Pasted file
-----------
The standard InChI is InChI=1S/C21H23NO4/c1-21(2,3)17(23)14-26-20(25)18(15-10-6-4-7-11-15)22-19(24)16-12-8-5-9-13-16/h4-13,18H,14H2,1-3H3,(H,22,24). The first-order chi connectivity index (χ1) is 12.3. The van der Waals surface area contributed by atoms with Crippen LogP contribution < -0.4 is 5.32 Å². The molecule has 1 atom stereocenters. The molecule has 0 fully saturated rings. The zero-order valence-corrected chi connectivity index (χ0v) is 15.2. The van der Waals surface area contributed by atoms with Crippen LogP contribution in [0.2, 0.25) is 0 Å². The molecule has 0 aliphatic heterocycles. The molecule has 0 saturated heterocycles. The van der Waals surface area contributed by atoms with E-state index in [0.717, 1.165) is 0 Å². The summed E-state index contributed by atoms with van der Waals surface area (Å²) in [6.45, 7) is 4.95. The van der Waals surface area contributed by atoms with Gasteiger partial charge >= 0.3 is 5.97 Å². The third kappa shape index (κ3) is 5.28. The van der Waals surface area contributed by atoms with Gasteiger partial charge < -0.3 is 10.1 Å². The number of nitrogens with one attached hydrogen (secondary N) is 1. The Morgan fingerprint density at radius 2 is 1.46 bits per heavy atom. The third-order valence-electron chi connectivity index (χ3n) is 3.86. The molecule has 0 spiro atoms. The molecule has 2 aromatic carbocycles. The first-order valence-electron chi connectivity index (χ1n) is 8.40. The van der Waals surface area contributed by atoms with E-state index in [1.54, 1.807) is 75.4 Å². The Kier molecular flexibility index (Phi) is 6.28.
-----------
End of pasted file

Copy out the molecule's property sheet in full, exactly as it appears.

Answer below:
The standard InChI is InChI=1S/C21H23NO4/c1-21(2,3)17(23)14-26-20(25)18(15-10-6-4-7-11-15)22-19(24)16-12-8-5-9-13-16/h4-13,18H,14H2,1-3H3,(H,22,24). The first-order chi connectivity index (χ1) is 12.3. The van der Waals surface area contributed by atoms with Crippen LogP contribution < -0.4 is 5.32 Å². The molecule has 1 atom stereocenters. The molecule has 0 fully saturated rings. The zero-order valence-corrected chi connectivity index (χ0v) is 15.2. The van der Waals surface area contributed by atoms with Crippen LogP contribution in [0.2, 0.25) is 0 Å². The molecule has 0 aliphatic heterocycles. The molecule has 0 saturated heterocycles. The van der Waals surface area contributed by atoms with E-state index in [0.717, 1.165) is 0 Å². The summed E-state index contributed by atoms with van der Waals surface area (Å²) in [6.45, 7) is 4.95. The van der Waals surface area contributed by atoms with Gasteiger partial charge >= 0.3 is 5.97 Å². The third kappa shape index (κ3) is 5.28. The van der Waals surface area contributed by atoms with Gasteiger partial charge < -0.3 is 10.1 Å². The number of nitrogens with one attached hydrogen (secondary N) is 1. The Morgan fingerprint density at radius 2 is 1.46 bits per heavy atom. The third-order valence-electron chi connectivity index (χ3n) is 3.86. The molecule has 0 spiro atoms. The molecule has 2 aromatic carbocycles. The first-order valence-electron chi connectivity index (χ1n) is 8.40. The van der Waals surface area contributed by atoms with E-state index in [1.54, 1.807) is 75.4 Å². The Kier molecular flexibility index (Phi) is 6.28.